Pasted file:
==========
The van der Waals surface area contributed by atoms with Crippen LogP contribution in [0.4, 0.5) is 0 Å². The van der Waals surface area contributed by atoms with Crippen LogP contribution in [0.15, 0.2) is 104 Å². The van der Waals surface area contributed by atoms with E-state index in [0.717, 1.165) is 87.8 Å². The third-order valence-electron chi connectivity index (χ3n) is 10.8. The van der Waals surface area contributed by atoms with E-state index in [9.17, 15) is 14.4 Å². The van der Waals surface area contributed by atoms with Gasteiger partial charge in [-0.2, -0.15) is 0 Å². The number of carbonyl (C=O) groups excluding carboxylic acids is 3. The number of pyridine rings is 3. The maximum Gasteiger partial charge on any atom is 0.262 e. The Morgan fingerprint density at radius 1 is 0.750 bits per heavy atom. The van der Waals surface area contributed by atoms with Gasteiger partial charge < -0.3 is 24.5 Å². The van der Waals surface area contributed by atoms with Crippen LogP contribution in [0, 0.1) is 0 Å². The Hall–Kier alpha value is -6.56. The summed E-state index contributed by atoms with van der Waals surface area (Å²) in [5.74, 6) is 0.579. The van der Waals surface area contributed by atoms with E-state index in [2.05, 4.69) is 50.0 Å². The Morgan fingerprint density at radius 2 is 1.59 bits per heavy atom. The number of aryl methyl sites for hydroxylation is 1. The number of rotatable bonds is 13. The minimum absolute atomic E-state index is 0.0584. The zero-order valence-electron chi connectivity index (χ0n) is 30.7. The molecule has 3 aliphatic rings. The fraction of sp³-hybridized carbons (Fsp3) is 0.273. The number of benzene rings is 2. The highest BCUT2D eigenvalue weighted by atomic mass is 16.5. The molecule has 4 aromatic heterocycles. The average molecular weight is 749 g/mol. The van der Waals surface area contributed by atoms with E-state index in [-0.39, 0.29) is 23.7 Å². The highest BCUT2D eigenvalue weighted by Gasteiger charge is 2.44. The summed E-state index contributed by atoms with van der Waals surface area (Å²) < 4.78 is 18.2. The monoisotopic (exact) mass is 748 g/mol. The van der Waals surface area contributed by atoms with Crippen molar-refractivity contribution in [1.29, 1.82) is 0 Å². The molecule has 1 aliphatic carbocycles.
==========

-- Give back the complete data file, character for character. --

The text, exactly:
The van der Waals surface area contributed by atoms with Crippen LogP contribution in [0.4, 0.5) is 0 Å². The van der Waals surface area contributed by atoms with Crippen LogP contribution in [0.15, 0.2) is 104 Å². The van der Waals surface area contributed by atoms with E-state index in [0.717, 1.165) is 87.8 Å². The third-order valence-electron chi connectivity index (χ3n) is 10.8. The van der Waals surface area contributed by atoms with E-state index in [9.17, 15) is 14.4 Å². The van der Waals surface area contributed by atoms with Gasteiger partial charge in [-0.2, -0.15) is 0 Å². The number of carbonyl (C=O) groups excluding carboxylic acids is 3. The number of pyridine rings is 3. The maximum Gasteiger partial charge on any atom is 0.262 e. The Morgan fingerprint density at radius 1 is 0.750 bits per heavy atom. The van der Waals surface area contributed by atoms with Gasteiger partial charge < -0.3 is 24.5 Å². The van der Waals surface area contributed by atoms with Crippen LogP contribution in [0, 0.1) is 0 Å². The Hall–Kier alpha value is -6.56. The summed E-state index contributed by atoms with van der Waals surface area (Å²) in [5.74, 6) is 0.579. The van der Waals surface area contributed by atoms with E-state index in [2.05, 4.69) is 50.0 Å². The Morgan fingerprint density at radius 2 is 1.59 bits per heavy atom. The number of aryl methyl sites for hydroxylation is 1. The number of rotatable bonds is 13. The minimum absolute atomic E-state index is 0.0584. The zero-order valence-electron chi connectivity index (χ0n) is 30.7. The molecule has 3 aliphatic rings. The fraction of sp³-hybridized carbons (Fsp3) is 0.273. The number of benzene rings is 2. The highest BCUT2D eigenvalue weighted by atomic mass is 16.5. The molecule has 4 aromatic heterocycles. The average molecular weight is 749 g/mol. The van der Waals surface area contributed by atoms with E-state index in [-0.39, 0.29) is 23.7 Å². The highest BCUT2D eigenvalue weighted by Gasteiger charge is 2.44. The summed E-state index contributed by atoms with van der Waals surface area (Å²) < 4.78 is 18.2. The monoisotopic (exact) mass is 748 g/mol. The van der Waals surface area contributed by atoms with Crippen molar-refractivity contribution in [1.29, 1.82) is 0 Å². The molecule has 1 aliphatic carbocycles.